Lingua Ignota's Kristin Hayter on How COVID-19 Upended Her Career - Rolling Stone
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Canceled Gigs, Postponed Surgery: How COVID-19 Upended One Indie Artist’s Year

“Playing shows is probably 90 percent of my income,” says Kristin Hayter, who performs as Lingua Ignota. What happens when that’s not an option?

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Kristin Hayter, who blends metal, noise, and classical in her project Lingua Ignota, opens up about how COVID-19 has upended her career.

A.F. Cortes

This is the ninth installment of Rolling Stone’s Music in Crisis series, which looks at how people all across the music industry are coping with the coronavirus pandemic.

music in crisis
2020 was supposed to be a big year for Kristin Hayter. The singer, who performs as Lingua Ignota, had released her third album, Caligula, last July, earning praise for her skillful blend of metal, noise, and classical. She had headlining shows and big-festival slots lined up. Then, COVID-19 snuffed them all out, along with her income. Even worse, it all happened just as the uninsured musician was dealing with substantial medical issues. She spoke to Rolling Stone about her struggles before and during the pandemic, and why she felt compelled to make a cathartic musical response to the Gal Gadot “Imagine” video. Here’s her story in her own words.

Once Trump shut down international travel, my manager was like, “Everything’s gonna get canceled.” Counting just festivals and larger shows I had lined up, I lost maybe 20 gigs and tens of thousands of dollars. I really like to play. It helps me feel connected to people in ways that I typically don’t. After the initial emotional reaction, I was thinking, “I’m fucked — I’m not gonna have any money.” Playing shows is probably 90 percent of my income.

I had a tooth that was destroyed, and I was dealing with it by getting antibiotics at urgent care every couple of months. Eventually, I paid for a couple of procedures in December and January. It cost about $5,000. I was like, “Next year’s gonna be good [financially], so I can do this.”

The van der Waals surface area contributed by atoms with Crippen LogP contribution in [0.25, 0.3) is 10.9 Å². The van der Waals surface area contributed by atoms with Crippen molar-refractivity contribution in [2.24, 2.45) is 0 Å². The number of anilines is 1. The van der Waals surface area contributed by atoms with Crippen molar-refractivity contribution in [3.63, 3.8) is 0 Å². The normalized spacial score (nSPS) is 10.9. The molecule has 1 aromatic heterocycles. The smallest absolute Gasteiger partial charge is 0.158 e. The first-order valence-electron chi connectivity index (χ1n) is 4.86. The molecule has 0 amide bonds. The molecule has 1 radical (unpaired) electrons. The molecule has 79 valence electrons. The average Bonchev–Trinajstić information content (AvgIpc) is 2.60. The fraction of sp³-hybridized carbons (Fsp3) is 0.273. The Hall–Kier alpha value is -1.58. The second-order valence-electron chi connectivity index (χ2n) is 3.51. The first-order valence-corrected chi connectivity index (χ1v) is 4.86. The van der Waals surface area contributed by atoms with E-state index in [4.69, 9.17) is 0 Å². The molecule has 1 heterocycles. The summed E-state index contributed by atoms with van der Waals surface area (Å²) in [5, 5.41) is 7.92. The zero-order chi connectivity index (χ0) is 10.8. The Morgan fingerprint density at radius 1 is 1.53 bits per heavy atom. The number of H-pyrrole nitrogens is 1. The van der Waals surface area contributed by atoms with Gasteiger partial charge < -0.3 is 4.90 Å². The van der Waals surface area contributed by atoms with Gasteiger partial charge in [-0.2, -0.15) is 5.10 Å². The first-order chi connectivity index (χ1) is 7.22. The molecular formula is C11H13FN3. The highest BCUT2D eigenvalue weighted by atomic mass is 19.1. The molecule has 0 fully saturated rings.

Around that time, I was having severe back pain. I saw an orthopedic surgeon in March who did an MRI and lab work — which was over $1,000 — and he said, “You have a severe herniation, and you should get surgery.”

I had insurance last year with Covered California, but I was not eligible this year. I’ve tried to reapply over and over again, but I’m not able to get insurance in either California or Pennsylvania, where I currently live. It’s really strange to go to the doctor — I’ve been treated like I’m less valuable because I’m not part of the labor system that’s insured. It implies we don’t have real jobs. It’s frustrating and disappointing.

I scheduled the surgery for April. It was going to be about $20,000. I had no idea how I was gonna pay for it. The surgeon actually said, “Do a GoFundMe.” I really did not want to do that. But [my manager] Cathy decided it would be necessary. On my behalf, she wrote about my situation on social media and raised quite a bit of money. My mind was blown. I was so grateful. I owe my fans a lot. The relationship between the artist and the fan is reciprocal, and it’s loving. I’m still trying to grapple with the idea that people take things from my music and that it helps them, and they find it healing, and that they want to help me. That was the craziest thing for me — to feel like people wanted to help me and wanted me to be well. I really want to give back to them in whatever way that I can.

I ended up having to delay the surgery because of COVID. So right now, I’m just kind of hanging out, hobbling around, and trying to do exercises to strengthen my lower back and core so it’s not extremely painful all the time, but that’s just kind of what it is right now.

I watched [Gal Gadot and other celebrities singing John Lennon’s “Imagine”] and I was so grossed out with it that I wanted to make something and to — in my particular way — comment on the grotesque responses of the wealthy and greatly privileged. I think the purpose of harsh noise is to deconstruct and obliterate something into total abstraction, and I just wanted to take that little sound bite and just kind of extend it, destroy it, obliterate it.

It’s been really strange trying to stay creative and focused. All these existential issues come up when your identity is tied to producing things culturally — is that even important right now? It’s like a strange ego death.

To purchase Lingua Ignota’s merchandise and music, visit

In This Article: Lingua Ignota


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